Container bill to encourage recycling

 

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Category: Trinidad Society 20 July 11

 

Bill to prohibit land-filling of returnable containers

The dumping of more than 50 million plastic bottles (which, when heated, generate some of the deadliest toxins ever studied) and a million glass bottles into our already highly-toxic and overflowing dumps may soon stop. Minister of Housing and the Environment, Dr Roodal Moonilal, has announced that the Beverage Container Bill that which had been gathering dust since 2000 is in its final stages.

For some 50 weeks now, in this series we have been calling for waste management legislation and today we laud Dr Moonilal’s initiative to which he appears committed notwithstanding the powerful lobby of manufacturers of beverages and plastic containers. Today, Dr Moonilal as our guest columnist tells us what to expect with this long-awaited bill by every one of us who cares about our environment.

 

The objectives of the Beverage Container legislation are:


• To ensure that the polluter pays the external costs of the sale and consumption of beverages in beverage containers;


• create incentives the manufacturers, vendors and consumers of beverages to reuse or recycle beverage containers;


• reduce the generation of solid wastes, waste disposal and recycling costs;


• reduce litter and litter related costs and hazards; conserve natural resources and preserve the amenity of the environment and enhance the quality of life.

 

Some proposed features of the beverage container legislation include the following:
1. The Environmental Management Authority will be assigned responsibility for the administration of the beverage container legislation

2. An advisory committee will be created to further the objectives of the Act which may comprise, amongst others, a representative from the Ministry with the responsibility for the Environment, the Ministry of Finance, the beverage bottling industry, the beverage importing industry, the recycling industry.

3. Application of the polluter pays principle whereby bottlers, importers, vendors and consumers pay the external costs of the sale and consumption of beverages in beverage containers.

4. The beverage containers covered by the proposed legislation include sealed bottles, cans, jugs or carton composed of glass, metal, plastic, paper or any combination of those materials which contains five litres or less of beverage.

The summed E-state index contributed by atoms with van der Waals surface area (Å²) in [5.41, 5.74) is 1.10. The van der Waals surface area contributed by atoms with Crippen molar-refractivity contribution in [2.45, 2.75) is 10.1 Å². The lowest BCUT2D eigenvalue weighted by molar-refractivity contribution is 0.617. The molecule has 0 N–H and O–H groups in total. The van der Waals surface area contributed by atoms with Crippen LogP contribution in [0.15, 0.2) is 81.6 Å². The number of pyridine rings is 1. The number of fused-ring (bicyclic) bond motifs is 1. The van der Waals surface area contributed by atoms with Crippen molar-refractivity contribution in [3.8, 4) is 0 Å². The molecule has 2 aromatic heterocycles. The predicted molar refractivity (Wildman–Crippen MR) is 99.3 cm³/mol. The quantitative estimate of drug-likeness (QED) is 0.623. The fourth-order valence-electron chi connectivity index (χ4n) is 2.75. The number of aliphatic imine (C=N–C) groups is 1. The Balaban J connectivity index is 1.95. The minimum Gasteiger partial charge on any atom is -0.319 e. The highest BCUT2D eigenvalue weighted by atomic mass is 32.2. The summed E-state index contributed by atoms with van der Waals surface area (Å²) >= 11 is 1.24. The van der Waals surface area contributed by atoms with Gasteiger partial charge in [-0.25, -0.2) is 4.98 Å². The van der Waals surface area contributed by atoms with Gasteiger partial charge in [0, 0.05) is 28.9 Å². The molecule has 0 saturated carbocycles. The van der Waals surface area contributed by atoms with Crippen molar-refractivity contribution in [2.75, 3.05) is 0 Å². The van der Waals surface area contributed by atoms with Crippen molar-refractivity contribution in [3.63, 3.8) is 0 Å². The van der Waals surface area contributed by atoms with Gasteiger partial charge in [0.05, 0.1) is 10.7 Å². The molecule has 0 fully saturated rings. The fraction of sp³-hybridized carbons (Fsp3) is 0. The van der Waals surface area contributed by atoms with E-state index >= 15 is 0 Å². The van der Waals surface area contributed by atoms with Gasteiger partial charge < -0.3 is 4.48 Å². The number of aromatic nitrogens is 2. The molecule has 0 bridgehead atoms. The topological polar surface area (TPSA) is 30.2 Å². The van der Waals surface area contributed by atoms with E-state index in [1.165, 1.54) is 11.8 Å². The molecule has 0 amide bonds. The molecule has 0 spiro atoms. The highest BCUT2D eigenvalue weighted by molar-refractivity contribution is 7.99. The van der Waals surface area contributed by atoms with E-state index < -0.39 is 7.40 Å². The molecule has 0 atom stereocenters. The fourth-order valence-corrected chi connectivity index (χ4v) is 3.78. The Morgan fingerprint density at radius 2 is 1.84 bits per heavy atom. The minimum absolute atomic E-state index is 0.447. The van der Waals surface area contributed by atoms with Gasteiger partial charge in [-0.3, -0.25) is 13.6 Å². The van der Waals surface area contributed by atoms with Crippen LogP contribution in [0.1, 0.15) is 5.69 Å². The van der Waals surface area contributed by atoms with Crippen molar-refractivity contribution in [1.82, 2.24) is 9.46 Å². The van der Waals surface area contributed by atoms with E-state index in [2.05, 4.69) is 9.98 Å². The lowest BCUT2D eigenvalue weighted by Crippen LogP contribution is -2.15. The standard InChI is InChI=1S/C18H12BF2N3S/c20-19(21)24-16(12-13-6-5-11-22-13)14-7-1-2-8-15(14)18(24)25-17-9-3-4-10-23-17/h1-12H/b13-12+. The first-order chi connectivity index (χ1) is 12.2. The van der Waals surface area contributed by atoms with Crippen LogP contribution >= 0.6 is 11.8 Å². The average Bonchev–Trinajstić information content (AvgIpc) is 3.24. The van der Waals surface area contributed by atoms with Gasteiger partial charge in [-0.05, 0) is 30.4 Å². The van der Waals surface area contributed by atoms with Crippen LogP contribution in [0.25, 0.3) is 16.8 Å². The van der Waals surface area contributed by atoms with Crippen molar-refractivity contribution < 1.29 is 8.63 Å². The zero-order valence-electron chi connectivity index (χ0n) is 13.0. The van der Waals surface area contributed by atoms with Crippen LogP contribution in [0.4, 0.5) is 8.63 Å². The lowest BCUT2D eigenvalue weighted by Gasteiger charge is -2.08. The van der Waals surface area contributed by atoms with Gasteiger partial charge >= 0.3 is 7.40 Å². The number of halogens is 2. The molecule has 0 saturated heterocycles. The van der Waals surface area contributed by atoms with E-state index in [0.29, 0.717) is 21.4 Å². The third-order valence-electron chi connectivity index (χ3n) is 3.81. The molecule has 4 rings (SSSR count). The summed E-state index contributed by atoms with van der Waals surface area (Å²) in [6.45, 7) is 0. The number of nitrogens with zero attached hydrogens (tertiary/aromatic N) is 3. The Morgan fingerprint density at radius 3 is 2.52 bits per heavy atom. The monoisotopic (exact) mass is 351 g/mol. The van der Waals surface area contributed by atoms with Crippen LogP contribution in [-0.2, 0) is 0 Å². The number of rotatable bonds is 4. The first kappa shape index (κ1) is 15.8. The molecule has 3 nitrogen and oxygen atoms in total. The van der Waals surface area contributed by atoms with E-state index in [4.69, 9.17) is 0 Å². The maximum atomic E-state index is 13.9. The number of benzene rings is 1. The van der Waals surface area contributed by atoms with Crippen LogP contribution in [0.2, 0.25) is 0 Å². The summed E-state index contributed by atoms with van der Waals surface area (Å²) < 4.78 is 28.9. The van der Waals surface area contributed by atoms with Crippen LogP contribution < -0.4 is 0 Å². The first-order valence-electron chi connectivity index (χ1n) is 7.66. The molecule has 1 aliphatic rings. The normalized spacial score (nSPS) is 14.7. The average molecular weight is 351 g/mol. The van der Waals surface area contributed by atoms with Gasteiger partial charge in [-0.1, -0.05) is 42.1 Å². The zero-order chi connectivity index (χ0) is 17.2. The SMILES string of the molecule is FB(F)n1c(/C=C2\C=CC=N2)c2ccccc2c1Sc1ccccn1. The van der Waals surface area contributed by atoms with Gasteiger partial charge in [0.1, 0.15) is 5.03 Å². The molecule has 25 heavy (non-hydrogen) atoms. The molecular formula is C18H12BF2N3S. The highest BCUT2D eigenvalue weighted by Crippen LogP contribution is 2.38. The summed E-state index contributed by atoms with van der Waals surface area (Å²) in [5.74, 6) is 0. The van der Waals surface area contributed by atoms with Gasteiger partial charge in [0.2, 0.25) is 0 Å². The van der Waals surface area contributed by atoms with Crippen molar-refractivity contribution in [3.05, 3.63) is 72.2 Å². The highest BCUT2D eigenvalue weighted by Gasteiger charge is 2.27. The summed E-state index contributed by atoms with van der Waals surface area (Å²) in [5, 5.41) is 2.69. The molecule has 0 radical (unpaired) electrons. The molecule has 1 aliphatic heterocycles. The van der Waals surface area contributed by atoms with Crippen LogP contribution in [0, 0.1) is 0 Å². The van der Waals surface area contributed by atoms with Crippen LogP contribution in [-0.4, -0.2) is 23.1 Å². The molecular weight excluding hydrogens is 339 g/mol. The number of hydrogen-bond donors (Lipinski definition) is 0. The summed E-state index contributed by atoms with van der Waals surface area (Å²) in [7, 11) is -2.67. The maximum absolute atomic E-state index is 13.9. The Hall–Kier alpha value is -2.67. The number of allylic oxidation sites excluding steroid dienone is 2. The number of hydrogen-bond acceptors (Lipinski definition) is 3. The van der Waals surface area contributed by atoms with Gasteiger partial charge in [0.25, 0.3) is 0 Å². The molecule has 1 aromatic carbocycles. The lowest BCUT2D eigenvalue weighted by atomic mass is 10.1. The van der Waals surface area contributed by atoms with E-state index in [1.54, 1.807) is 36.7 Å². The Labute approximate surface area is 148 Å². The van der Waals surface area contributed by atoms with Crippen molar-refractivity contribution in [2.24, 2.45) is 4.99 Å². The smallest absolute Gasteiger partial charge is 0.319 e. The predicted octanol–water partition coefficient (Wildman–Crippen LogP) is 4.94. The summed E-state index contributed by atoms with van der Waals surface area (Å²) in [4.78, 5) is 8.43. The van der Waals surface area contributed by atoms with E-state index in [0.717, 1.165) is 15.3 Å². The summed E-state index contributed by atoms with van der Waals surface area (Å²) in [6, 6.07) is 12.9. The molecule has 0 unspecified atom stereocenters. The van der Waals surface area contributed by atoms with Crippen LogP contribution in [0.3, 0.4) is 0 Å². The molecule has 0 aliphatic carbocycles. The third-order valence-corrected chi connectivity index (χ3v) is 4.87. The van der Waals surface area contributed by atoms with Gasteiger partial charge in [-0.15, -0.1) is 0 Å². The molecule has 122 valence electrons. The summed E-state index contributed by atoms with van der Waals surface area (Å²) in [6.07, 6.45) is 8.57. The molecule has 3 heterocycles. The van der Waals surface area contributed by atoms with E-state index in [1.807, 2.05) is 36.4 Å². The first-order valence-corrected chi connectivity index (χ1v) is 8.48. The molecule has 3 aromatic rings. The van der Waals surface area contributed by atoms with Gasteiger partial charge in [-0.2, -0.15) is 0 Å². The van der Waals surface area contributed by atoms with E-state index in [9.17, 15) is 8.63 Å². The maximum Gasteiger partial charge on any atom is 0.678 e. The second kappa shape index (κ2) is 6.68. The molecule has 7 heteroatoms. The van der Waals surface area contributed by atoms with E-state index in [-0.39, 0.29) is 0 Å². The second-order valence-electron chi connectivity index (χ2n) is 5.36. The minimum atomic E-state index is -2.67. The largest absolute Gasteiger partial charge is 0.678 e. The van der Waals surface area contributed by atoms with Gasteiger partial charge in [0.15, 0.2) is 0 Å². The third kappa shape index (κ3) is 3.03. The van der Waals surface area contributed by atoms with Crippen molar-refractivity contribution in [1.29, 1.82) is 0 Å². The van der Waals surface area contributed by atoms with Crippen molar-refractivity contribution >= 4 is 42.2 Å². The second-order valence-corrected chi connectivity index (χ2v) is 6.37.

5. The beverages subject to the proposed legislation include alcoholic, fermented and malt and distilled beverages, carbonated and noncarbonated water, soft drinks and fruit drinks, mineral, spring or purified water, flavoured water or milk, milk based and milk-substitute based drinks, coffee and tea drinks as well as vegetable juices. Milk based drinks and milk-substitute drinks specially formulated for children under one-year-old will be excluded.

6. Will stipulate registration requirements for bottlers and importers of beverages and prohibits sale of beverages in beverage containers by non-registered bottlers and importers.

7. Allows for exemption from the mandatory deposit/refund system for each registered bottler or importer that has a voluntary stewardship plan for the management of their beverage containers that includes an adequate system for the collection and reuse or recycle of such containers.

8. Establishes a minimum deposit and refund value for listed returnable beverage containers sold in the country which encourages reuse and recycle of beverage containers.

9. Create incentives for entrepreneurial endeavours through the advent of collection depots where consumers may return empty returnable beverage containers. Operators of collection depots will receive the refund value of returnable beverage containers as well as a handling fee from bottlers or importers.

10. Provides a reimbursement mechanism whereby bottlers or importers are reimbursed for excess refunds paid for beverage containers.

11. Allows the EMA to appoint an independent auditor to audit the Deposit Transaction Accounts maintained by any bottler or importer to ensure that deposits, refund values and abandoned deposit amounts comply with the Act.

12. Allows the minister, by Order subject to negative resolution of Parliament to prohibit of the sale of beverages in containers that cannot be broken down by listed agents.

13. Allows the Minister, by Order subject to negative resolution of Parliament, to prohibit the incineration or land-filling of returnable beverage containers.

14. Creates a number of offences for failure to comply with various provisions of the Act whereby penalties can be imposed if found liable.

15. Allows the Environmental Trust Fund established under the Environmental Management Act to be used to issue grants to governmental entities or private organisations, including but not limited to non-profit organisations for the purposes of public education programmes on litter reduction, litter removal activities, litter-law enforcement programmes;

16. Allows for the Trustees of the Environmental Trust Fund to provide incentives, including subsidies, to bottlers for the purposes of promoting the utilisation of reusable and recyclable beverage containers; and

17. Allows for the Trustees of the Environmental Trust Fund to provide incentives, to operators of registered collection depots and of certified recycling plants for the purposes of research and evaluation of markets for reusable or recyclable beverage containers, the expansion of existing or the planning, design and construction of new recycling facilities and the purchase or lease of recycling equipment.”

 

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All Articles Copyright Ira Mathur